HAVING IT ALL WOULD COST HER EVERYTHING.
In the early 1930s, the newly divorced Mildred Pierce (Kate Winslet) reluctantly gets a job as a waitress and soon comes up with a way to make a lot of money; her sole motivation is the happiness of her ungrateful, oldest daughter. This miniseries remake of the 1945 film is closer to James M. Cain’s original story and ditches the noir feel in favor of Depression-era realism. The Far from Heaven director is certainly at ease with a melodrama of this type, although the bloated running time tries one’s patience. This is after all a treat, with excellent performances, exquisite period details and a story that paints a juicy portrait of a woman who can do anything – but win the love of her daughter.
2011-U.S. Made for TV. 360 min. Color. Produced by Christine Vachon. Directed by Todd Haynes. Teleplay: Todd Haynes, Jon Raymond. Novel: James M. Cain. Music: Carter Burwell. Cast: Kate Winslet (Mildred Pierce), Guy Pearce (Monty Beragon), Evan Rachel Wood (Veda Pierce), Brían F. O’Byrne, Melissa Leo, James LeGros.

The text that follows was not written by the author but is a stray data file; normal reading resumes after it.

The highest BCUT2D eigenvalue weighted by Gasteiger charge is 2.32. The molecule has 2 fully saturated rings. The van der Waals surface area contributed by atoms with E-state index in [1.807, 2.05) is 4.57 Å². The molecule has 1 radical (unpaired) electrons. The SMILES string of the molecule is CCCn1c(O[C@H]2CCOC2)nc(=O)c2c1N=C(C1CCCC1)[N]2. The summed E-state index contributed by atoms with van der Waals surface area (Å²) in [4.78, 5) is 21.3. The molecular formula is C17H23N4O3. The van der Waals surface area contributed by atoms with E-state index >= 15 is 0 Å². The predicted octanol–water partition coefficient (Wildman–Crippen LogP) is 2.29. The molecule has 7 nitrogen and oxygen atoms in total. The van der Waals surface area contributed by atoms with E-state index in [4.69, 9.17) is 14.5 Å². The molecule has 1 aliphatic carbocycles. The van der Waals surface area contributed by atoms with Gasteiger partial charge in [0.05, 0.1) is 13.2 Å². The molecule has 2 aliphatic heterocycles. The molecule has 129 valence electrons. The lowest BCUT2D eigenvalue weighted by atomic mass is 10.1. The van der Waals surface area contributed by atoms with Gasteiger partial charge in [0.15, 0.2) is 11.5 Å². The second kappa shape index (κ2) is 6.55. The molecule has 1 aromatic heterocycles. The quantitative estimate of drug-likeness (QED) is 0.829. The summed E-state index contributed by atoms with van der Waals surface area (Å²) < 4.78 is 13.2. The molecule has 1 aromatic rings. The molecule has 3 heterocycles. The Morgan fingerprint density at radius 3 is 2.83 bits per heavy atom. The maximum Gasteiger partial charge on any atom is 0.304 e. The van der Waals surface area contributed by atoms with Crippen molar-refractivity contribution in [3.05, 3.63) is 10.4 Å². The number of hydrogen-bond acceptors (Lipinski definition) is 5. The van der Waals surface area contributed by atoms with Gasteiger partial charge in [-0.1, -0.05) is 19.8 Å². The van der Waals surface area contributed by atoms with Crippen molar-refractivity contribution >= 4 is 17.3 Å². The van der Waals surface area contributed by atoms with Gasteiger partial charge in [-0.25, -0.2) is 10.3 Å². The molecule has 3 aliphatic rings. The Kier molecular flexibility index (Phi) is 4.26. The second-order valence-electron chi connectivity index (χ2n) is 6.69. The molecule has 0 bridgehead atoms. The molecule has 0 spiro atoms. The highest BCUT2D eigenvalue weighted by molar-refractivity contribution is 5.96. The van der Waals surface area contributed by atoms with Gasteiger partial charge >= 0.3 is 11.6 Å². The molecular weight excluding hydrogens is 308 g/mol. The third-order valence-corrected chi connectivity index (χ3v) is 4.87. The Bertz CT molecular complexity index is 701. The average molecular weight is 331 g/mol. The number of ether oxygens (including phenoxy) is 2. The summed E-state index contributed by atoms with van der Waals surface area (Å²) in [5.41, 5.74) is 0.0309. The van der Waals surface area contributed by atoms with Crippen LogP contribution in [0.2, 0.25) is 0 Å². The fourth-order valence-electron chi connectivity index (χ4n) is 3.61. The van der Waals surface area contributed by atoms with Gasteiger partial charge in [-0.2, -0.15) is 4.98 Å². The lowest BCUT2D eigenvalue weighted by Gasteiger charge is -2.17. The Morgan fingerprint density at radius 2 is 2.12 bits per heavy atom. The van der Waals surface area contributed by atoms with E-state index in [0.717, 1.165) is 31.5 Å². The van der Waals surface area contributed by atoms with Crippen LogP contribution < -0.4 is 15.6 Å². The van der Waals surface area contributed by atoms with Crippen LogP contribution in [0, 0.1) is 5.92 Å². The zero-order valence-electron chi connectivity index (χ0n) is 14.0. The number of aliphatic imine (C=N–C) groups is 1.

Trivia: Originally shown in five episodes.
Emmys: Outstanding Actress (Winslet), Supporting Actor (Pearce). Golden Globe: Best Actress (Winslet).
Last word: “We approached it as a long-form film, but I was aware of making it for a different audience and being respectful of that. It’s not necessarily a film-savvy audience that we’re addressing, it’s people sitting innocently in their living rooms! So I looked at the filmmaking of the ’70s that introduced the mini-series as a really valid dramatic form – a lot were British series that we saw on ‘Masterpiece Theatre’ – and movies that took classic genres and made them feel weirdly connected to the moment. Films like ‘The Godfather’, ‘Chinatown’ and ‘The Exorcist’ brought a realism and currency and understatement to their genres that we wanted for ‘Mildred Pierce’.” (Haynes, Time Out)